Despite Tough Quarter, Stores Remain Upbeat

Wal-Mart’s flat profits stood in direct contrast to the other stores reporting results Thursday, all of which saw profits declines.

Kohl’s opened 19 stores in the first quarter and this fall plans to open another 37 doors, most of which will be former Mervyns sites picked up after that chain was liquidated. The Menomonee Falls, Wis.-based retailer now anticipates earnings of $2.19 to $2.42 a diluted share this year, up from the $2 to $2.30 previously expected. Shares of the firm fell 71 cents, or 1.7 percent, to $41.24 following the Thursday-morning announcement.

Philadelphia-based Urban Outfitters said customers today are responding only to merchandise they absolutely can’t live without.

“Our data tells us the customer is buying less and that she’s more discriminating,” ceo Glen Senk told analysts on a conference call. “She’s seeking fashion, and there’s no evidence of price elasticity on desirable product. If it’s a ‘love,’ she’s buying it, plain and simple. If it’s a ‘like,’ perceived as too basic, or a recycle of older fashion, she may wait for the first markdown. And if she doesn’t like the product, it’s not going to sell until it’s on clearance.”

As a result, he challenged his merchants and designers “to work harder and smarter to create and identify the ‘loves.’ Just like our customer, they’ve got to be more discriminating.”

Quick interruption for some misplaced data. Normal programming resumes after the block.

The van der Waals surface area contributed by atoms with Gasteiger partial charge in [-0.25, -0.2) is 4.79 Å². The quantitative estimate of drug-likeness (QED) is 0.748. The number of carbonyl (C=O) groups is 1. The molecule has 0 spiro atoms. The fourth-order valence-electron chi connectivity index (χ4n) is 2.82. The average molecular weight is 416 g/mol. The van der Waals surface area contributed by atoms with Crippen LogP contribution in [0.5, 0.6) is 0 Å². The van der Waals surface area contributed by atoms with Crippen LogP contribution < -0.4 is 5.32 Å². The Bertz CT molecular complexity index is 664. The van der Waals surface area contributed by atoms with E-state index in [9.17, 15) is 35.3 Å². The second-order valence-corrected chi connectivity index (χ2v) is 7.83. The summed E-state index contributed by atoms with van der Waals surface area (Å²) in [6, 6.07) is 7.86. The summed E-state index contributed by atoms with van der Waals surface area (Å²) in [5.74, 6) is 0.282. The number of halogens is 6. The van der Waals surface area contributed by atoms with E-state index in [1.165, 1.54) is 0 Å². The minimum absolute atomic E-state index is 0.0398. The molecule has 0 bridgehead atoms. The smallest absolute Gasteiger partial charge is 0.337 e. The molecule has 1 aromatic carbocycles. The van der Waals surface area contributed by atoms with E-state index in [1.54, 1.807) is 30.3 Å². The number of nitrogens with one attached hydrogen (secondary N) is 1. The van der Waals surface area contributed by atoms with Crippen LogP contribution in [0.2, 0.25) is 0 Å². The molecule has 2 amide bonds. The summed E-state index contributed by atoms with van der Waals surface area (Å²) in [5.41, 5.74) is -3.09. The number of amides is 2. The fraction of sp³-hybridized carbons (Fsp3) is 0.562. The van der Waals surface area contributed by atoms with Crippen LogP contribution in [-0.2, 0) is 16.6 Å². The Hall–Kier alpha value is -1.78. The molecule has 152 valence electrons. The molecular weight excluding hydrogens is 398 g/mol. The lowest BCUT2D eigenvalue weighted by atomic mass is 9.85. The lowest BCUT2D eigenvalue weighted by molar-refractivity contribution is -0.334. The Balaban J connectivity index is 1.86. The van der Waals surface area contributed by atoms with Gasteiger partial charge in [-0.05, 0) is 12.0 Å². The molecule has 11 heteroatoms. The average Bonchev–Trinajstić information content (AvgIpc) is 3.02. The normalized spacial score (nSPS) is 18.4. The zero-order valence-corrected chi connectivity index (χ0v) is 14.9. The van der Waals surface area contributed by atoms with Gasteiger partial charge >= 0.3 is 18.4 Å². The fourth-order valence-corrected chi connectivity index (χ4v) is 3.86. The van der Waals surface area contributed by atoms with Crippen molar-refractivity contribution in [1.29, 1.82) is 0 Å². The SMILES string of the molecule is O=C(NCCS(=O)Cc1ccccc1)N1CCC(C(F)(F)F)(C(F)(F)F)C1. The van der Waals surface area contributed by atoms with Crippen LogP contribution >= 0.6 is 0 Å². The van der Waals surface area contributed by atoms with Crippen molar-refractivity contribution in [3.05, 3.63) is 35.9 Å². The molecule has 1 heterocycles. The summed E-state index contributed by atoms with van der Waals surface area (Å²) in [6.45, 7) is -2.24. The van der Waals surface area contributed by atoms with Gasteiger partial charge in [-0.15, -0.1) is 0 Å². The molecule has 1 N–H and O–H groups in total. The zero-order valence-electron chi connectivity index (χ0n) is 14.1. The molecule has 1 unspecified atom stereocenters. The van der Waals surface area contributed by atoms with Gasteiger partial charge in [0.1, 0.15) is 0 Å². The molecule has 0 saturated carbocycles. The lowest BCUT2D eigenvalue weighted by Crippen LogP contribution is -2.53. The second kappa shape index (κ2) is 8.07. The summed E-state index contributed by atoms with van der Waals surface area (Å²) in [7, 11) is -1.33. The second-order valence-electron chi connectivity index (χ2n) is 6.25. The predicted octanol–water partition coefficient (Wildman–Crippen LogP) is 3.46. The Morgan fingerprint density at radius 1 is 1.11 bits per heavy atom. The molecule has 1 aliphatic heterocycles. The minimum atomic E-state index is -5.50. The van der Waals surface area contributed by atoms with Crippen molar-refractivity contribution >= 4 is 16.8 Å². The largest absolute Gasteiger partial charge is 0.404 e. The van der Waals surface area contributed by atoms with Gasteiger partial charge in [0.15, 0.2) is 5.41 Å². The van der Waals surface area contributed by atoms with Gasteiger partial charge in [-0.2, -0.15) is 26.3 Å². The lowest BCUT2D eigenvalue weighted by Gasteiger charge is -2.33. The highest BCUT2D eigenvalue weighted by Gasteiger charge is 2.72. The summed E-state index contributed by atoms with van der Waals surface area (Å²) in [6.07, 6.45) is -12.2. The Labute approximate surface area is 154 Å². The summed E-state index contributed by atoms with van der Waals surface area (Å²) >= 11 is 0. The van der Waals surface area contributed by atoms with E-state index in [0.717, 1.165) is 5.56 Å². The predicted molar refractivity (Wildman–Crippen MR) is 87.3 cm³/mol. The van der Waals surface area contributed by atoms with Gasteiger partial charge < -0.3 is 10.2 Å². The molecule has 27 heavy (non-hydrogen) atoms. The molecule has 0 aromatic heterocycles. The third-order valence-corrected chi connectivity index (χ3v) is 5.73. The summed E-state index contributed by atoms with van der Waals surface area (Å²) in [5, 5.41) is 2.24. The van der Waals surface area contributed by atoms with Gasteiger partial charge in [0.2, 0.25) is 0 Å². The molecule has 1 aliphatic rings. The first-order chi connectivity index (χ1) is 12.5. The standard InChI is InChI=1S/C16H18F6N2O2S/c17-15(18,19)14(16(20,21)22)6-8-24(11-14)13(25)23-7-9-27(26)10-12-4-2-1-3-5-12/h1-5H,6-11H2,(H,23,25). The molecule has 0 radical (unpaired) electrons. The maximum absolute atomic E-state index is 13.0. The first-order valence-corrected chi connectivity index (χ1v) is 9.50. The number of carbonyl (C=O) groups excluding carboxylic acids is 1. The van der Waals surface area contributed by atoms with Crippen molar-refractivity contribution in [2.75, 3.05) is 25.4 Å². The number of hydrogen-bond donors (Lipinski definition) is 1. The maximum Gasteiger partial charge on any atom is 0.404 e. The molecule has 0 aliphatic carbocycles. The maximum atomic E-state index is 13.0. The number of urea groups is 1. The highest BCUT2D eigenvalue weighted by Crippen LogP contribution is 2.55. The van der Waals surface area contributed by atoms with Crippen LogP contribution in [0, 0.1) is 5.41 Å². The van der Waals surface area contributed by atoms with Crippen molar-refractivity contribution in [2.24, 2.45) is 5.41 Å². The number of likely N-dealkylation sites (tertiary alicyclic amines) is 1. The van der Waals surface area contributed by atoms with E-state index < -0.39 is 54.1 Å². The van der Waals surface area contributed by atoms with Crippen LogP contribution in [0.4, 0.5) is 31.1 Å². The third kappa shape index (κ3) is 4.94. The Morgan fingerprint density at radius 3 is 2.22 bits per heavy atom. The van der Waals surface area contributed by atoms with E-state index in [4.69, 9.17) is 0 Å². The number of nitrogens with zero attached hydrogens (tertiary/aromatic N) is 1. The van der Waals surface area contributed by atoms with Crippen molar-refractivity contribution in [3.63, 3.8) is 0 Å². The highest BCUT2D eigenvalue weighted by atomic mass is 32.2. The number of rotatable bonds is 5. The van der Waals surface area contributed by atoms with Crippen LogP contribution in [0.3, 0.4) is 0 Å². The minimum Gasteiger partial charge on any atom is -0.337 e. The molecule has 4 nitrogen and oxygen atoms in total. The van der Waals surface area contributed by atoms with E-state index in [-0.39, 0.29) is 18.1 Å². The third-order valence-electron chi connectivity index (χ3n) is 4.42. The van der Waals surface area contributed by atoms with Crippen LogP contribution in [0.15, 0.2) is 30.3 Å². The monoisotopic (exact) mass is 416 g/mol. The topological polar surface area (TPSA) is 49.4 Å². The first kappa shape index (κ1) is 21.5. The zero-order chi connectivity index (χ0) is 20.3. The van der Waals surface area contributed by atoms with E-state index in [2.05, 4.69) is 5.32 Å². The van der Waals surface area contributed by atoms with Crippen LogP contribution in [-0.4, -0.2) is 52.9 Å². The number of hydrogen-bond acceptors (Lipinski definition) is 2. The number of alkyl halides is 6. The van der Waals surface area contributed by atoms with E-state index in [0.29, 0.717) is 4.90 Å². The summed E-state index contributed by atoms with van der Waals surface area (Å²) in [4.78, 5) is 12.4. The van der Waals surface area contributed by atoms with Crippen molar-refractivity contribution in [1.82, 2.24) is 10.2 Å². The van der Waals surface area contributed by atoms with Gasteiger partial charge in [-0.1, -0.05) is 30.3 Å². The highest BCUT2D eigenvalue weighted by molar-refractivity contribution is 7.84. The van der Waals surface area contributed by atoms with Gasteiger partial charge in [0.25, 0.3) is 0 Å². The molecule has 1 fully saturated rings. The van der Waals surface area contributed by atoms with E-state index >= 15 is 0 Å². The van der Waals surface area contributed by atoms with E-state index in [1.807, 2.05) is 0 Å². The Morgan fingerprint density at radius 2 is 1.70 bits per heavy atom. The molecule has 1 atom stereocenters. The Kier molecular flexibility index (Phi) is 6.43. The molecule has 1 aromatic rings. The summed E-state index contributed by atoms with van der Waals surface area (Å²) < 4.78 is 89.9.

For the period ended April 30, profits fell to $30.8 million, or 18 cents a diluted share, 1 cent better than analysts expected, from year-ago net income of $42.6 million, or 25 cents a share. Net sales shrank 2.4 percent to $384.8 million, from $394.3 million, a year earlier. Analysts had projected earnings of 17 cents a share.

Comparable-store sales declined 7 percent overall, with drop-offs of 6 percent at the namesake division, 13 percent at Anthropologie and 23 percent at Free People. Pressured by higher store occupancy expenses, lower sales and higher markdowns, gross margin slipped to 37.2 percent of sales from 40.2 percent in the first quarter of 2008.

“I’m feeling more optimistic than I have since October 2008,” Senk told analysts. “I don’t believe we’ll be returning to 2007 spending levels for several years, but I believe the environment is considerably more stable than it was in the fourth quarter.”

Shares rose 21 cents, or 1.1 percent, to $19.04 on Thursday.

In Washington Thursday, the Labor Department reported wholesale prices for U.S.-made apparel fell 0.3 percent in April compared with March, but increased 1.3 percent from a year earlier.

Women’s and girls’ apparel prices declined 0.5 percent in April, but increased 1.3 percent in year-to-year comparisons, according to the Producer Price Index. Men’s and boys’ apparel prices were up 0.1 percent month-to-month and 2 percent from the prior year.

Prices for all U.S.-made goods increased a seasonally adjusted 0.3 percent in April, driven primarily by rising food prices. The increase followed a drop of 1.2 percent in March and a rise of 0.1 percent in February.


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